The mechanical properties are similar to those of other amorphous deposits. They have high strength, limited ductility and a high modulus of elasticity.
The ultimate tensile strength of most coatings exceeds 700 MPa (100kpsi). That is equal to many hardened steels and allows the coating to withstand a considerable amount of abuse without damage.
The ductility also varies with composition and is about 1 to 2.0% (as elongation). Whilst that is less than that of most engineering materials, it is adequate for most coating applications. Thin films of the deposit can be bent completely around themselves without fracture, and the coating has been used successfully for springs and bellows.
Electroless nickel should not be applied to articles which subsequently will be bent or drawn. Severe deformation will crack the deposit, reducing corrosion resistance and abrasion resistance. With lower phosphorus nickel deposits, or with deposits containing metallic or sulfur impurities, ductility is greatly reduced and may even approach zero.
Hardening type heat treatments reduces both the strength and the ductility of these deposits.
- Exposure to temperatures above 220oC (420oF) may cause an 80 to 90% reduction in strength and can destroy ductility, especially in lower phosphorus coatings.
- The ductility of high phosphorus coatings is not significantly reduced until heated to above 260oC (500oF).
- The modulus of elasticity of non-heat treated coatings containing 10 to 11% phosphorus is about 200 GPa (28x10psi) and is very similar to that of steel.
- The modulus of elasticity of deposits containing 7 to 8% phosphorus is only about 120 GPa (18x10psi) and is more similar to that of copper alloys.
- Heat treating the coatings at temperatures above 220oC (400oF) causes their modulus of elasticity to increase significantly.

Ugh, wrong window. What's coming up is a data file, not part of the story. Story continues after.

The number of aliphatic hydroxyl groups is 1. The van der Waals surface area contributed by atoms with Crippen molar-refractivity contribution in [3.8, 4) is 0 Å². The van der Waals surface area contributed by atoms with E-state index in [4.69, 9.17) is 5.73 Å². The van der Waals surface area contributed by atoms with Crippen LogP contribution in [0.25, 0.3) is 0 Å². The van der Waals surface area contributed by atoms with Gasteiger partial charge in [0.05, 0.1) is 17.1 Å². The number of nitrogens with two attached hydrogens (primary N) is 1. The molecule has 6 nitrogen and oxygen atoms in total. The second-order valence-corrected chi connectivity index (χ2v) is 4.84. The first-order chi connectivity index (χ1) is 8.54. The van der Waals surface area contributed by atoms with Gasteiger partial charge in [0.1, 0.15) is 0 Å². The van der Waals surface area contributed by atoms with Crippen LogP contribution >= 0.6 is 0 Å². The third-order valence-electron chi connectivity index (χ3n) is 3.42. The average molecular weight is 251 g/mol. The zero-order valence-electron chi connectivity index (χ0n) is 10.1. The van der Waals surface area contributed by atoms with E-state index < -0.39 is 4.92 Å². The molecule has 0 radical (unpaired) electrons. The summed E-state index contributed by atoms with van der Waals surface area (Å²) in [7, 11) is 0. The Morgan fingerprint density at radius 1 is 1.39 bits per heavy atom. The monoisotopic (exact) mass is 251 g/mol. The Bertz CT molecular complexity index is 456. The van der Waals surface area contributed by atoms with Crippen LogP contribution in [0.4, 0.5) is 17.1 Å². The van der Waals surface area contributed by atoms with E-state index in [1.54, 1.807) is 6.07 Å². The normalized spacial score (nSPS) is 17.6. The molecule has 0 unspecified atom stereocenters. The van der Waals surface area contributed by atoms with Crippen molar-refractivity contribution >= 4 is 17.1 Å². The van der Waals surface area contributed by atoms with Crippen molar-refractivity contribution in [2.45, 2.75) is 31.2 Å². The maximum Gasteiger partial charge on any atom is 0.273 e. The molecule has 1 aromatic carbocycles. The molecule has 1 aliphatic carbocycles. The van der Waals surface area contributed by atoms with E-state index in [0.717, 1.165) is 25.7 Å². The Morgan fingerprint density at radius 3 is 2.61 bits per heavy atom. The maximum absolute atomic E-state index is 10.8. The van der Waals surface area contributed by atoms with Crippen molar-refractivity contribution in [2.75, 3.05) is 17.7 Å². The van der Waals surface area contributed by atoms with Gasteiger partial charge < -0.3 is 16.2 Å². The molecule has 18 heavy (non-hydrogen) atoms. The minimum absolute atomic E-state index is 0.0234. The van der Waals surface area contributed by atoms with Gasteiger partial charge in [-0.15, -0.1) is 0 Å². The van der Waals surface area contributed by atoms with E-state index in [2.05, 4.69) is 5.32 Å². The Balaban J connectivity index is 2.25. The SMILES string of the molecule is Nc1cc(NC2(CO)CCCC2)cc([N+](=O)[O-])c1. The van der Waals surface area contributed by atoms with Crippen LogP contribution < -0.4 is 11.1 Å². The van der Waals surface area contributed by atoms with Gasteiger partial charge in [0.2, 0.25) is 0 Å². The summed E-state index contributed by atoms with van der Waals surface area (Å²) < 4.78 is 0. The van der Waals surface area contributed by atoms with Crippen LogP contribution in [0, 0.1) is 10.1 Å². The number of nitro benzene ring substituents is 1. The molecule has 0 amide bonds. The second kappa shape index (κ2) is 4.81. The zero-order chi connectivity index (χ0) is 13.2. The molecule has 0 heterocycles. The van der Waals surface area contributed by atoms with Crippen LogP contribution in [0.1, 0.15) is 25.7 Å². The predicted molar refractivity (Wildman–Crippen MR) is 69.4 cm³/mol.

Deposit appearance varies considerably depending on bath formulation and substrate topography. Baths can be formulated to produce deposits that vary from matte to extremely bright. Since electroless plating solutions have virtually no levelling capabilities, these coatings mirror the finish of the surface to which they are applied.
As a result, even a very bright deposit may appear dramatically less bright on a casting or blasted surface if compared to a similar deposit on a polished surface. If corrosion resistance, good deposit elongation, low stress of high thicknesses and minimum pitting are the primary requirements, matte or semi-bright deposits may be the best choice.
The adhesion of electroless nickel coatings to most metals is excellent. The initial replacement reaction, which occurs with catalytic metals, together with the associated ability of the baths to remove sub microscopic soils, allows the deposit to establish metallic as well as mechanical bonds with the substrate.
- The bond strength of MacDermid NiKlad, Elnic and Vand-aloy coatings to properly cleaned steel has been found to be 400 MPa (60 kpsi) or more.
- When electroless nickel plating aluminum and aluminum alloys the adhesion is less (than steel), but usually exceeds 300 MPa (40 kpsi).
- With non-catalytic or passive metals, such as stainless steel, an initial replacement reaction does not occur and adhesion is reduced. With proper pre-treatment and activation, however, the bond strength of the coating is normally at least 140 MPa (20 kpsi).
- The adhesion to copper alloys is usually between 300 and 350 MPa (40 and 50 kpsi).
When electroless nickel plating aluminum it is common practice to bake parts after plating for 1 to 4 hours at 130 to 200oC (270o to 400oF) to increase the adhesion of the coating. These treatments relieve hydrogen from the part and the deposit and provide a very minor amount of codiffusion between the coating and substrate.